<p>I was in meetings all day Friday - a day we were called to wear red - and spent much of the time strategizing about the Foundation's role in this important preeclampsia-heart disease linkage.  Saturday morning, our meetings continued, but not before I joined my family at a local 5K run/walk and committed myself to not just talking about it, but doing something about it.  It's not just about wearing a red dress for a day, it's about walking 30 minutes a day, and saying "no" to supersizing your french fries!<br /><br />What kind of commitment can you make to being healthy for yourself and the precious baby(ies) you brought into this world, sometimes with great sacrifice? <a href="" target="_blank"> Share any tips you have</a> and we'll collect and publish them in a future edition of <em>Expectations</em>!</p>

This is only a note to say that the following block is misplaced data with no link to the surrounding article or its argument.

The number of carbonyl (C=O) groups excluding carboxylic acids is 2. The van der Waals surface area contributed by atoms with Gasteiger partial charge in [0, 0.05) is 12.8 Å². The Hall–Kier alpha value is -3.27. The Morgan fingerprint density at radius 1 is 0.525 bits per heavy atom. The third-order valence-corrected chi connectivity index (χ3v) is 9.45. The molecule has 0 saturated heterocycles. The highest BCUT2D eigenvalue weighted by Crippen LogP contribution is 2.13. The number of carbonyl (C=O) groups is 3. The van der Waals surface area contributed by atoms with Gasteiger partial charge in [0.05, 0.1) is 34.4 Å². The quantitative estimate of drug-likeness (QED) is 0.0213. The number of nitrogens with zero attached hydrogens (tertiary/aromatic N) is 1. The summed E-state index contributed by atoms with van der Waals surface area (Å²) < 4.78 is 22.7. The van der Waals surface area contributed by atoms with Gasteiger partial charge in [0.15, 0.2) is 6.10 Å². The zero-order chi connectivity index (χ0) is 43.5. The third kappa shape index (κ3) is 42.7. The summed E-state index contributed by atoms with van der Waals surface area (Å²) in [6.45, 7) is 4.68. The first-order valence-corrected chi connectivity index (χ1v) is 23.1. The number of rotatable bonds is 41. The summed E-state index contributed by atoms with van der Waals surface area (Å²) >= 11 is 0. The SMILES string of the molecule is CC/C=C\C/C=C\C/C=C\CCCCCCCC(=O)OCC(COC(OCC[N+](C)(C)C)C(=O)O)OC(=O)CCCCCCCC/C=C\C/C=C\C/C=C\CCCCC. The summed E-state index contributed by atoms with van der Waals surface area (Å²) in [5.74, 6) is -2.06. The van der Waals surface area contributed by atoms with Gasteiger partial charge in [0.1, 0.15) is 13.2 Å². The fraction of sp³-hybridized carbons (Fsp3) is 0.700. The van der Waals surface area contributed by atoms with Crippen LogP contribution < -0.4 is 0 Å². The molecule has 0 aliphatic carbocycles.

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<p>Who can stay "heart healthy" when they're trapped inside looking at a blanket of snow? Hey, unplug the snow blower and get out your shovel... or better yet, grab a sled and revel in it! In all seriousness, we wish our friends across the preeclampsia universe warm cups of hot cocoa. And for those in the warmer climes, yours truly included, there will be no boasting about too much sunshine!<br /> <br />Thanks to St. Valentine's Day, February has been embued with images of hearts and emotions. The <a href="" target="_blank">women's heart movement</a> has adopted the month and we would be wise to pay heed to those healthy heart messages. After all, preeclampsia survivors - particularly repeat offenders - have double the risk of developing heart disease in the next 5 to 15 years of our lives. If your physician hasn't asked you about your pregnancy history, make sure you let her or him know all about your pregnancies - the good, the bad and the ugly. It matters. See our newest brochure <a href="" target="_blank">Preeclampsia &amp; Heart Disease</a> to learn more about how significant your pregnancy history is to your future heart health. And if you were waiting for the right reason to lose weight, eat right and start exercising and haven't found the mirror shouting at you, then look at your family and tell yourself that they are worth it.<br /> <br />As for the emotions related to February, we're debuting a new feature this month - <a href="/forum/viewtopic.php?f=14&amp;t=41702" target="_blank">Writing Heals</a>. So many preeclampsia survivors have found solice, meaning, analysis and even life-long missions through the writing process. Following my own perinatal loss, I stumbled upon an all-day workshop called "Writing Through Loss" that gently and yet purposefully led me through one of the most healing parts of my grief journey. Ty Allen explains this new project and leads us to a special spot in our<a href="/forum/viewtopic.php?f=14&amp;t=41702" target="_blank"> Community Forum</a> to post your poems, essays or freeform thoughts, all part of the healing process.<br /> <br />This past month we were saddened by another mother lost to preeclampsia. <a href="" target="_blank">Kristin Coker</a> in Tennessee, died of post-partum eclampsia after giving birth to her beautiful little girl Ruby Evelyn. If that makes you sad, or more appropriately, mad, please take a few minutes to fill out our <a href="" target="_blank">Advocacy Survey</a>. What's the connection? Among the many issues we must grapple with is the lack of accurate data about maternal and perinatal deaths in the US. We know these numbers are under-reported. A very few states have tackled this problem, and then gone beyond to not just ask "How many are really dying?" but "Why?" and "What can we do about it?" We, as an organization of emboldened patients, must also ask those and other equally challenging questions. Answers from our Advocacy survey will help us allocate resources and attention to the most important issues that matter to you. Please let us hear your voice.<br /> <br />With that, warm up the hot chocolate, shovel a few more feet of snow, love your family and luxuriate in a moment of knowing that there's a huge "family" who cares deeply about your concerns and experiences with preeclampsia. And, as always, I'd love to hear your feedback. How did you use writing or any other techniques to heal from your preeclampsia experience?</p>